“Find a note taking app that has really good search functionality and work out an organized system for note-taking early. You’ll learn new things on the job everyday.” – Brianna

Know Your Resources

Supporting a new product is always accompanied by a whirlwind of questions.  It’s important to ask these questions, but don’t rely solely on your support team for the answers. Great help desks should have an abundance of resources that will guide you through the company and its product. So learn where those resources are and what they have to offer (this includes the company website….know it well!). Not only are you more likely to retain the information, but you’ve also just put yourself in a user’s shoes.  And perspective is invaluable to a good agent.


 Yeomen tip:

“On the flip side of knowing your resources, know when to ask your peers for help.” – Kelly

Understand The Company

Good agents don’t just know the product they support; they also the company they are a part of. It’s your responsibility to represent the culture and personality of your company to customers. When they speak to you, they should get the sense they are speaking with business as well. Read the mission and vision statements. Know company values.  If there’s a style guide, familiarize yourself with it.

Another great place to learn more about a company is within the company blog. The blog will tell you more about what topics are important, how the company approaches its industry, product, customer, etc. It will also give you an overall idea of the company’s tone of voice.

Yeomen tip:

“Taking the time early on to dig deep into customer questions you don’t know the answer to is a worthy investment. While you can’t learn everything, and will inevitably have to ask your peers for help, make sure you’ve checked all of the existing resources available to you first. Finding the answer to your own question is the best way to ensure you remember it down the road.” – David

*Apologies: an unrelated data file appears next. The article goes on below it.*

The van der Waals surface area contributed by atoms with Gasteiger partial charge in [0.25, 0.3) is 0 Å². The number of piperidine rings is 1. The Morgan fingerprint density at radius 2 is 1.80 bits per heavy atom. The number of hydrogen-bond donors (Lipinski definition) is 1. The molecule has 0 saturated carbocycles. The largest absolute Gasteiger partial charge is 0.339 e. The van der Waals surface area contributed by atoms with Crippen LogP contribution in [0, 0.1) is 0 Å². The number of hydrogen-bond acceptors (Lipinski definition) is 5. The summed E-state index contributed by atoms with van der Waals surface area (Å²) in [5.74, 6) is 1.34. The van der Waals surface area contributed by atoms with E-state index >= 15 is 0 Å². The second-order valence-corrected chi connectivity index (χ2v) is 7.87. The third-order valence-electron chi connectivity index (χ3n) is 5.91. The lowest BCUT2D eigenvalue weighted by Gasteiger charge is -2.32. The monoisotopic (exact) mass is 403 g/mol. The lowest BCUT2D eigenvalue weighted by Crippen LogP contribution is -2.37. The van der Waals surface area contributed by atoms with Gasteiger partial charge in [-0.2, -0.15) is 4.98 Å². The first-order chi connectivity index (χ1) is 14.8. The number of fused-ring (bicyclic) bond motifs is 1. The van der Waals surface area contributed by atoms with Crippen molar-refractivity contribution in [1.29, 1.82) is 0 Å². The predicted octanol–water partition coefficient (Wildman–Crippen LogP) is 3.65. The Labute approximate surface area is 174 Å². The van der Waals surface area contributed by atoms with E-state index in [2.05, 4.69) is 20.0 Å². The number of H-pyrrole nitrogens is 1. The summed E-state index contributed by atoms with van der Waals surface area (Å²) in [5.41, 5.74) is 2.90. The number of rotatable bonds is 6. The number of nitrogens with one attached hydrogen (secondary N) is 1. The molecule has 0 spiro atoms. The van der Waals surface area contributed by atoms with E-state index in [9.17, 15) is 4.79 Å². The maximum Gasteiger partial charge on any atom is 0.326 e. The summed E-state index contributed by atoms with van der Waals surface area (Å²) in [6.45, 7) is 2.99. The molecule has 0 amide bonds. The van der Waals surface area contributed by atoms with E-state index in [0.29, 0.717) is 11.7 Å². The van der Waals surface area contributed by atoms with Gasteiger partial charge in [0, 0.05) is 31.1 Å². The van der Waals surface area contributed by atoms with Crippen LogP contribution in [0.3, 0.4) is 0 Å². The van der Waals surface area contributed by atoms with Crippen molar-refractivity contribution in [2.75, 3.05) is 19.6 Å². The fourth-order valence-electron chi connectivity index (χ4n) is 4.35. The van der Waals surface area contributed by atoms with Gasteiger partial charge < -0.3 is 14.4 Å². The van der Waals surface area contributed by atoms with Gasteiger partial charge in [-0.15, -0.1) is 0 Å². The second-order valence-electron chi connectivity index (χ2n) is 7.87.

Get to know your customers

Finally, before you dive into that queue, you should know who you are about to interact with. Who are your users? Are they from a specific industry? Are there multiple segments? What are their most common questions/frustrations? What are their motivations? How do they communicate?


Check with both the support team and the marketing team for customer profiles, use cases, and/or personas so that you get a sense of who you’re speaking to. There’s a huge difference between communicating with boomers who are not tech savvy vs. millennials who are. Or, communicating with lawyers vs. communicating with contractors. Knowing your audience is just as important for marketers as it is for customer support.

Yeomen tip:
“If there is a style guide, get to know it well. Presenting a consistent voice in support is very important.” – Ashley

You’re going to be busy your first 60 days but if you get to know all of these things, your learning curve is going to be a lot smaller and you will have a better understanding of your customers and your company. You’ll be well prepared to effectively manage customer support!


Also published on Medium.